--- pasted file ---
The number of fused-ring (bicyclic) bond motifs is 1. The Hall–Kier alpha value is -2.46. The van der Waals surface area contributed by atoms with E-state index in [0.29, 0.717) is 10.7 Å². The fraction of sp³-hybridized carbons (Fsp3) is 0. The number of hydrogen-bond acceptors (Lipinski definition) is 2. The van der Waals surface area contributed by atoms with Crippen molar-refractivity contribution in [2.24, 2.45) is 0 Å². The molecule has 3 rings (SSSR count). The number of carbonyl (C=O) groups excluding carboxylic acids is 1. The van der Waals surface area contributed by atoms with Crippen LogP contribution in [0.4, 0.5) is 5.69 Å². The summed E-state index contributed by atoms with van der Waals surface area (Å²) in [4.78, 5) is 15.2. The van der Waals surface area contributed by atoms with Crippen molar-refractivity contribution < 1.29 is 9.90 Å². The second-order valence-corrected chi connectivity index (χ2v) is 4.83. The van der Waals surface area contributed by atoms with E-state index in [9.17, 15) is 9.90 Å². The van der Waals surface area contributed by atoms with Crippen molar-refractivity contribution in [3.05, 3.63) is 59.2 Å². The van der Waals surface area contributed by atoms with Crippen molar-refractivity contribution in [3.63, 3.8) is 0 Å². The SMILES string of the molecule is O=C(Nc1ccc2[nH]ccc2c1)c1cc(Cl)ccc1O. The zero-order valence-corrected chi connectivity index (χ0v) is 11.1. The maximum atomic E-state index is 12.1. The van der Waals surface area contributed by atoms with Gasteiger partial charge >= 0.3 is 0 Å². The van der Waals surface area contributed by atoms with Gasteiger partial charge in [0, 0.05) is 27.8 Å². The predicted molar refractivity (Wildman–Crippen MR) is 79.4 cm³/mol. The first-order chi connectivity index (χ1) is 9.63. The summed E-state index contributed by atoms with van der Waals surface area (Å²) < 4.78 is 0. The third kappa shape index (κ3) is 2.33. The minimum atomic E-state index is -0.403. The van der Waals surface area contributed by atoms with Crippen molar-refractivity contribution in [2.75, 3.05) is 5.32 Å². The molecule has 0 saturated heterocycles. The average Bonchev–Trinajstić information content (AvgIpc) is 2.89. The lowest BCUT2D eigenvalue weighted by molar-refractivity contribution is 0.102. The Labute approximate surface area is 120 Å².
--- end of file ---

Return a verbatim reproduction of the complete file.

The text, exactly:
The number of fused-ring (bicyclic) bond motifs is 1. The Hall–Kier alpha value is -2.46. The van der Waals surface area contributed by atoms with E-state index in [0.29, 0.717) is 10.7 Å². The fraction of sp³-hybridized carbons (Fsp3) is 0. The number of hydrogen-bond acceptors (Lipinski definition) is 2. The van der Waals surface area contributed by atoms with Crippen molar-refractivity contribution in [2.24, 2.45) is 0 Å². The molecule has 3 rings (SSSR count). The number of carbonyl (C=O) groups excluding carboxylic acids is 1. The van der Waals surface area contributed by atoms with Crippen LogP contribution in [0.4, 0.5) is 5.69 Å². The summed E-state index contributed by atoms with van der Waals surface area (Å²) in [4.78, 5) is 15.2. The van der Waals surface area contributed by atoms with Crippen molar-refractivity contribution < 1.29 is 9.90 Å². The second-order valence-corrected chi connectivity index (χ2v) is 4.83. The van der Waals surface area contributed by atoms with E-state index in [9.17, 15) is 9.90 Å². The van der Waals surface area contributed by atoms with Crippen molar-refractivity contribution in [3.05, 3.63) is 59.2 Å². The van der Waals surface area contributed by atoms with Crippen molar-refractivity contribution in [3.63, 3.8) is 0 Å². The SMILES string of the molecule is O=C(Nc1ccc2[nH]ccc2c1)c1cc(Cl)ccc1O. The zero-order valence-corrected chi connectivity index (χ0v) is 11.1. The maximum atomic E-state index is 12.1. The van der Waals surface area contributed by atoms with Gasteiger partial charge >= 0.3 is 0 Å². The van der Waals surface area contributed by atoms with Gasteiger partial charge in [0, 0.05) is 27.8 Å². The predicted molar refractivity (Wildman–Crippen MR) is 79.4 cm³/mol. The first-order chi connectivity index (χ1) is 9.63. The summed E-state index contributed by atoms with van der Waals surface area (Å²) < 4.78 is 0. The third kappa shape index (κ3) is 2.33. The minimum atomic E-state index is -0.403. The van der Waals surface area contributed by atoms with Crippen molar-refractivity contribution in [2.75, 3.05) is 5.32 Å². The molecule has 0 saturated heterocycles. The average Bonchev–Trinajstić information content (AvgIpc) is 2.89. The lowest BCUT2D eigenvalue weighted by molar-refractivity contribution is 0.102. The Labute approximate surface area is 120 Å².